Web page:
The 10 pre-proposals selected by the BDRI steering committee include, among others, multidisciplinary projects on immigration and diaspora, achievement and leadership in a diverse society (involving experts in business and psychology), neighborhoods and health disparities, and the philosophical and theoretical framework of values for a just and multicultural society. Faculty in each case described how their research project would help shed light on the nature of multi-cultural societies, point to factors that contribute to their success, and/or identify ways to reduce ethnic and racial disparities in California and the nation while drawing upon the strengths and assets of its diverse communities.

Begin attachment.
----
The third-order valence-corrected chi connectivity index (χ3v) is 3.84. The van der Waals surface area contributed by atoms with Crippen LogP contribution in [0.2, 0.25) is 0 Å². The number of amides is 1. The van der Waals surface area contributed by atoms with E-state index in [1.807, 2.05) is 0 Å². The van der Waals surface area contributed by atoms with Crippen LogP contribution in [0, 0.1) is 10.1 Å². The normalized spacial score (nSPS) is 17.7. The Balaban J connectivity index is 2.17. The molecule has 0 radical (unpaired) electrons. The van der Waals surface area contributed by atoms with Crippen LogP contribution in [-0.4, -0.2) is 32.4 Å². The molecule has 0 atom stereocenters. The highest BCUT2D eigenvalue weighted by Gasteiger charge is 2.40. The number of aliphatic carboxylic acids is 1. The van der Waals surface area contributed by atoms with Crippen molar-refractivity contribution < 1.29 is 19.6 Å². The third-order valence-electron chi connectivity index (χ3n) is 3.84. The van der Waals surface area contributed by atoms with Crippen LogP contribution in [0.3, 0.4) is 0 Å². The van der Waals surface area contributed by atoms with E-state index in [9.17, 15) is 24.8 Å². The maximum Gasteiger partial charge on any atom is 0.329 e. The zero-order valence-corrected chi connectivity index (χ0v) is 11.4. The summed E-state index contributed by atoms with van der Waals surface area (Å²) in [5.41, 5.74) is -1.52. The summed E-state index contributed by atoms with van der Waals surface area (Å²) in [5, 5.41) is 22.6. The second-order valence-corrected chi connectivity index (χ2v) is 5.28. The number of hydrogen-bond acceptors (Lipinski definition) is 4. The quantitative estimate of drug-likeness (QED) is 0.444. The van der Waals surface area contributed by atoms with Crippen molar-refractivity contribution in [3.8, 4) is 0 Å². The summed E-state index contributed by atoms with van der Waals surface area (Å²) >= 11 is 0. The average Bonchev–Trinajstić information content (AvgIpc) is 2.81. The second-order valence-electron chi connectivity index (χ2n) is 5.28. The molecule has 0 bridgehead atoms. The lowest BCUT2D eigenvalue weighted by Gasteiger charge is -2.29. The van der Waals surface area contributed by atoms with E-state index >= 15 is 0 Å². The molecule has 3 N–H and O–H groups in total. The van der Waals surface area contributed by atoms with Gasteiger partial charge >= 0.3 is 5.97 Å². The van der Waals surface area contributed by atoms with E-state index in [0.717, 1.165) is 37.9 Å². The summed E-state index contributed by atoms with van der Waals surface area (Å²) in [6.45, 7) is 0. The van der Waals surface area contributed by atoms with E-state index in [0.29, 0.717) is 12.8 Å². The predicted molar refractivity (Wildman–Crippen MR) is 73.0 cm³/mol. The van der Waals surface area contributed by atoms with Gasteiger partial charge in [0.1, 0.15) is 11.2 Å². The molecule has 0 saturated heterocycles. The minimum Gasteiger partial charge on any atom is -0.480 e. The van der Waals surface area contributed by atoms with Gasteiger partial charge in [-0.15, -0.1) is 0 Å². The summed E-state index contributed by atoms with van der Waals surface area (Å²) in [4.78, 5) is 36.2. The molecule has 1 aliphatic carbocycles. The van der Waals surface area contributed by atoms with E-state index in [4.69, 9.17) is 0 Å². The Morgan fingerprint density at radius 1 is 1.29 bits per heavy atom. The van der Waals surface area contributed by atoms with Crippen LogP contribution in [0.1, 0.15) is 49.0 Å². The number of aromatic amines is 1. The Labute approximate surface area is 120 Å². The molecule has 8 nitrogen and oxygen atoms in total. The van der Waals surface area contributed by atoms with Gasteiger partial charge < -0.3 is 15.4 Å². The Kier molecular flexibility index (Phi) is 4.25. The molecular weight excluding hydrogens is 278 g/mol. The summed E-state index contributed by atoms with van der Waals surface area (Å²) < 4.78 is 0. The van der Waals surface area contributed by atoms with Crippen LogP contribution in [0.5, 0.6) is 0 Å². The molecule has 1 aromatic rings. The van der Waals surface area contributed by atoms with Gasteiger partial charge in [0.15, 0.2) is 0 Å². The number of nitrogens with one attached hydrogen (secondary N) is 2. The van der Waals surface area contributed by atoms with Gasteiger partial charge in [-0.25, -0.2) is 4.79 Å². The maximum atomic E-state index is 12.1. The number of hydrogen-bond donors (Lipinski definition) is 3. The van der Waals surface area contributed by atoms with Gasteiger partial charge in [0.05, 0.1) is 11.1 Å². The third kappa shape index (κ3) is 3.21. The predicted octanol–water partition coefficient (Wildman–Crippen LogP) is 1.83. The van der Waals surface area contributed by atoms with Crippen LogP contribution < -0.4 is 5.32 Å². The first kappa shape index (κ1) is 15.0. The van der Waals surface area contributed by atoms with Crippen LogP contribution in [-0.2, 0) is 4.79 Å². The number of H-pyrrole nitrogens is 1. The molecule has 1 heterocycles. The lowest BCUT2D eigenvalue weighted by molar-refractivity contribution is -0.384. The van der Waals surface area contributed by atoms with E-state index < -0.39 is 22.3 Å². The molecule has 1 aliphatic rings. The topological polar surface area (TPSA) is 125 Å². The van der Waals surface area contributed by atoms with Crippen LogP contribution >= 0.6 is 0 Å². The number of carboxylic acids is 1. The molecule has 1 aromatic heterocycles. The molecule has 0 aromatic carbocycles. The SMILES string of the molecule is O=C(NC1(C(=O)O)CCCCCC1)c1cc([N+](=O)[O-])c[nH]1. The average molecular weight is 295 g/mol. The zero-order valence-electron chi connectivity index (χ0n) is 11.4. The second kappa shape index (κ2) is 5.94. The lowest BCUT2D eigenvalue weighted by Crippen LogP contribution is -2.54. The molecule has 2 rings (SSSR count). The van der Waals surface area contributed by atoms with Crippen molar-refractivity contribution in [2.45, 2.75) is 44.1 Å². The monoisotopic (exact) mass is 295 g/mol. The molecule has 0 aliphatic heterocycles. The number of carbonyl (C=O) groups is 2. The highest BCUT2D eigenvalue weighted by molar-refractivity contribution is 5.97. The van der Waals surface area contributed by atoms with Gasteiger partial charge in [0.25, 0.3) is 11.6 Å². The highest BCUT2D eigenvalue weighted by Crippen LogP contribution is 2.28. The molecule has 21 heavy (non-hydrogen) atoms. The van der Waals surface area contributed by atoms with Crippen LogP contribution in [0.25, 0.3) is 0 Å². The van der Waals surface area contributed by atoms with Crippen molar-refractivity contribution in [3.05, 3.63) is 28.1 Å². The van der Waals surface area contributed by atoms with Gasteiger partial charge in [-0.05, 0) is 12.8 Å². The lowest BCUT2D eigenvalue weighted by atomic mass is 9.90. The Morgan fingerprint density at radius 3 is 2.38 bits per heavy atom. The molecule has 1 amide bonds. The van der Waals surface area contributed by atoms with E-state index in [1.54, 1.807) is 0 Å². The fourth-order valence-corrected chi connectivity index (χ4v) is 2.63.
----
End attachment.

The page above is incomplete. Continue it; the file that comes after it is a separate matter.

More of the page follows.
The math and science education group, for example, noted that disproportionate numbers of poor, African American, Latino, and Native American students underperform on K-12 math tests and thus leak from the academic pipeline in science, technology, engineering, and math fields (known for short as the STEM disciplines). That's a dilemma that "every science and engineering unit" on campus has recognized for some time, and that numerous campus programs have attempted to address, says Professor of Education Alan Schoenfeld, a collaborator on the proposal. "In order to understand what's blocking access, or making it difficult, you have to look at what's going on in school classes. You need the expertise of education faculty, because we've studied educational settings; you need expertise from the STEM disciplines. But you also need the powerful contributions of anthropologists, psychologists, and sociologists, because these problems don't start at the classroom door."